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As I am sure you will have seen by now, the design and layout of Google Places has recently changed.
The new design appears to hint that more weight is now being put on reviews over any other element.
The new big red box at the top of a Google Places page invites you to leave a review when before this wasn’t something so obviously promoted.
But what is interesting is the fact that only reviews left by Google account holders appear to be carrying strength. Or at least this is how it appears. So does this mean that 3rd party reviews no longer count or are being counted?
Well they are still being reported on and links to these 3rd party sites appear in a much less promoted manner under the heading “Reviews from around the web”. So they are still being associated with your profile and the number of reviews found on each site is highlighted in brackets.
So what about citations? Google Places appear to have totally abandoned the “More about this page” information that used to be in place. Is this a further indication that its now all about reviews?
Personally I don’t think so. Citations come from a number of areas and for these to be suddenly abandoned is out of the question. Citations also come from so many strong and trusted sites that I personally believe that despite this information no longer being displayed they still hold a strong importance.
But we can’t ignore the fact that Google are now indicating that they want reviews and lots of them.
So bring on the age old issue: “How can you get your customers to review your company?”.
This has been a problem for so many companies and its not always easy. And with Google now only displaying reviews from Google account holders, this potentially makes even harder.
All may not be lost and this new design may have actually made things easier. You can now send your customers a link directly to your Google Places page.
In the past you have always been able to grab a link but it was then up to you to copy this into an email or where ever you wished to use it.
The new process actually sends an email directly from your Google Places page which should open up more possibilities if you use it to your advantage.
Here’s an example. If you are a Hotel you more than likely will have taken your customers email address during the check in process.So why not email them after their stay from your Google Places page inviting them to review your Hotel.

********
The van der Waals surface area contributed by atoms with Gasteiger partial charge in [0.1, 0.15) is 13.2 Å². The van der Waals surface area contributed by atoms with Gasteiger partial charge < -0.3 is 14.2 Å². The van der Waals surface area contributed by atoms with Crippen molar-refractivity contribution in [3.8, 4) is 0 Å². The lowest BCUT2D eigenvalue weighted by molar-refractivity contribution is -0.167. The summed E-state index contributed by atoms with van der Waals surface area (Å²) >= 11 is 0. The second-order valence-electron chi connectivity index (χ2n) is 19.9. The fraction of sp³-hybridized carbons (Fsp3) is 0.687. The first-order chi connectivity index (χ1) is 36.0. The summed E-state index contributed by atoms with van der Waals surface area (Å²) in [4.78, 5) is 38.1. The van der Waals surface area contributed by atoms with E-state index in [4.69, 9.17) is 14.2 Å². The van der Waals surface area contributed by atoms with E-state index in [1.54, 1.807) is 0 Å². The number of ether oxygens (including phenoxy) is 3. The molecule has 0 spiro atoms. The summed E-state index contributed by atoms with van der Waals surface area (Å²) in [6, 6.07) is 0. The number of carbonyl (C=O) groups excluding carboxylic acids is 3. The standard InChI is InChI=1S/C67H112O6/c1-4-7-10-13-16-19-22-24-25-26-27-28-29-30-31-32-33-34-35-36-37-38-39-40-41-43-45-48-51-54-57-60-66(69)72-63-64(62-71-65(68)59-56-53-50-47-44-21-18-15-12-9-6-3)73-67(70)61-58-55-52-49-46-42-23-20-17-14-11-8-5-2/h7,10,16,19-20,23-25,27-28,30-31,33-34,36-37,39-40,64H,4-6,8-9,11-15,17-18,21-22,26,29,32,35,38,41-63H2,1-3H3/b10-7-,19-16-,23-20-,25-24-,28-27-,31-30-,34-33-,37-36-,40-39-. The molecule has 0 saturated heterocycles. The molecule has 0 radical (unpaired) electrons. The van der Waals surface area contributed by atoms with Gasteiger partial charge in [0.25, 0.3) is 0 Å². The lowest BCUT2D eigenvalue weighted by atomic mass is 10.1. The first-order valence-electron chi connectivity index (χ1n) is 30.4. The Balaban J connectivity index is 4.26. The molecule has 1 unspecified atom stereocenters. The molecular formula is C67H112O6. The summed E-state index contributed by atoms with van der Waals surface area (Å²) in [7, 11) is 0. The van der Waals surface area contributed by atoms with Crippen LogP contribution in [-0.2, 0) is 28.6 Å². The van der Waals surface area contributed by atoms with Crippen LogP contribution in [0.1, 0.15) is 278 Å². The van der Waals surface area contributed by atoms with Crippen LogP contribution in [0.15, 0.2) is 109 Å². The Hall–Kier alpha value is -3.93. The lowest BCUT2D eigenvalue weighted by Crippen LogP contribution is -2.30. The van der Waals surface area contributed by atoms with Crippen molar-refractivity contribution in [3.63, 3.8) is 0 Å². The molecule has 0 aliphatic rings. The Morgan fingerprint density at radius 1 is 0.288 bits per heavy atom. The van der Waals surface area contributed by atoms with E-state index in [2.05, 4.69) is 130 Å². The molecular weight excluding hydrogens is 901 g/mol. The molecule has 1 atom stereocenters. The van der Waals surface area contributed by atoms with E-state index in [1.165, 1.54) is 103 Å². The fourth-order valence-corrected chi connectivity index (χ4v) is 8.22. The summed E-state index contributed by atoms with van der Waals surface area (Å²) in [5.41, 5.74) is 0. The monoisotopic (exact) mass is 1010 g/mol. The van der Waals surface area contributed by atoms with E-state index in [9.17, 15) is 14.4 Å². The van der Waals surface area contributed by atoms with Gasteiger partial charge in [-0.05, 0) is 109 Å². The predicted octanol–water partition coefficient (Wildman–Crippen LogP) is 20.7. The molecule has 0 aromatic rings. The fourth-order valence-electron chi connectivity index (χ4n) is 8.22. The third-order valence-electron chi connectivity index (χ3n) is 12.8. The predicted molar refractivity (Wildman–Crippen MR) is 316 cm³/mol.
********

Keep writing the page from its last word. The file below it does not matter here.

Sending them a direct link in this way will improve the chances of them actually acting on this rather than leaving it to chance that they may go looking for your page.
Try it. Reviews are clearly important. Now more than ever.
In today’s multichannel world, there are mountains of data which provide insights into how users have interacted with your business and their path to conversion (or non-conversion). It is important to understand performance with multichannel marketing, which can be achieved through attribution modelling. Attribution refers to assigning credit to something (a channel, touchpoint, etc.) for the role it played in the final conversion. An attribution model is a rule, or set of rules, that assigns this credit correctly to the right channel or touchpoint.
For a long time, Bing, the UK’s second-largest search engine, has been underappreciated and, in some instances, even ignored. Often regarded as the inferior search engine to market leader Google, Bing has historically struggled to appeal to many in the digital world. Most PPC analysts would give justified reasons for neglecting Bing for so long; these include the volume of traffic and the user experience just not matching up to Google. However, the validity of these assessments is now diminishing. Bing has grown and improved rapidly in the last couple of years; if you are not integrating it into your comprehensive digital marketing plan, you run the risk of missing out on a large portion of your chosen market and significant revenue.